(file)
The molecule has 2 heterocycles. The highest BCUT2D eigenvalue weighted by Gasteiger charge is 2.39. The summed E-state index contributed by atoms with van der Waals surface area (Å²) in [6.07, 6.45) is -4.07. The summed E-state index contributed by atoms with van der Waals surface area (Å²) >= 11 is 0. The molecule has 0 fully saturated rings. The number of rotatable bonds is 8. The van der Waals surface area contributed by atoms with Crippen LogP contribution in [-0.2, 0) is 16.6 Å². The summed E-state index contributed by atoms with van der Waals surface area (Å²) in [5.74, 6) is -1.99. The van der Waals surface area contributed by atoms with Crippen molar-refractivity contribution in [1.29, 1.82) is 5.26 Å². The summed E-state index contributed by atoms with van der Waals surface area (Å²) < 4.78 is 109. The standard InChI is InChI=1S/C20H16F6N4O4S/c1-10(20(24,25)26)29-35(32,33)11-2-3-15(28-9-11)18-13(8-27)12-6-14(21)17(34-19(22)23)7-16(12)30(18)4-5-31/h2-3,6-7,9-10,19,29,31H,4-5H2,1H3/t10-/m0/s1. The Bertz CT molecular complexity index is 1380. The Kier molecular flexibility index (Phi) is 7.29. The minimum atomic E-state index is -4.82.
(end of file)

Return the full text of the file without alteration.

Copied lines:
The molecule has 2 heterocycles. The highest BCUT2D eigenvalue weighted by Gasteiger charge is 2.39. The summed E-state index contributed by atoms with van der Waals surface area (Å²) in [6.07, 6.45) is -4.07. The summed E-state index contributed by atoms with van der Waals surface area (Å²) >= 11 is 0. The molecule has 0 fully saturated rings. The number of rotatable bonds is 8. The van der Waals surface area contributed by atoms with Crippen LogP contribution in [-0.2, 0) is 16.6 Å². The summed E-state index contributed by atoms with van der Waals surface area (Å²) in [5.74, 6) is -1.99. The van der Waals surface area contributed by atoms with Crippen molar-refractivity contribution in [1.29, 1.82) is 5.26 Å². The summed E-state index contributed by atoms with van der Waals surface area (Å²) < 4.78 is 109. The standard InChI is InChI=1S/C20H16F6N4O4S/c1-10(20(24,25)26)29-35(32,33)11-2-3-15(28-9-11)18-13(8-27)12-6-14(21)17(34-19(22)23)7-16(12)30(18)4-5-31/h2-3,6-7,9-10,19,29,31H,4-5H2,1H3/t10-/m0/s1. The Bertz CT molecular complexity index is 1380. The Kier molecular flexibility index (Phi) is 7.29. The minimum atomic E-state index is -4.82.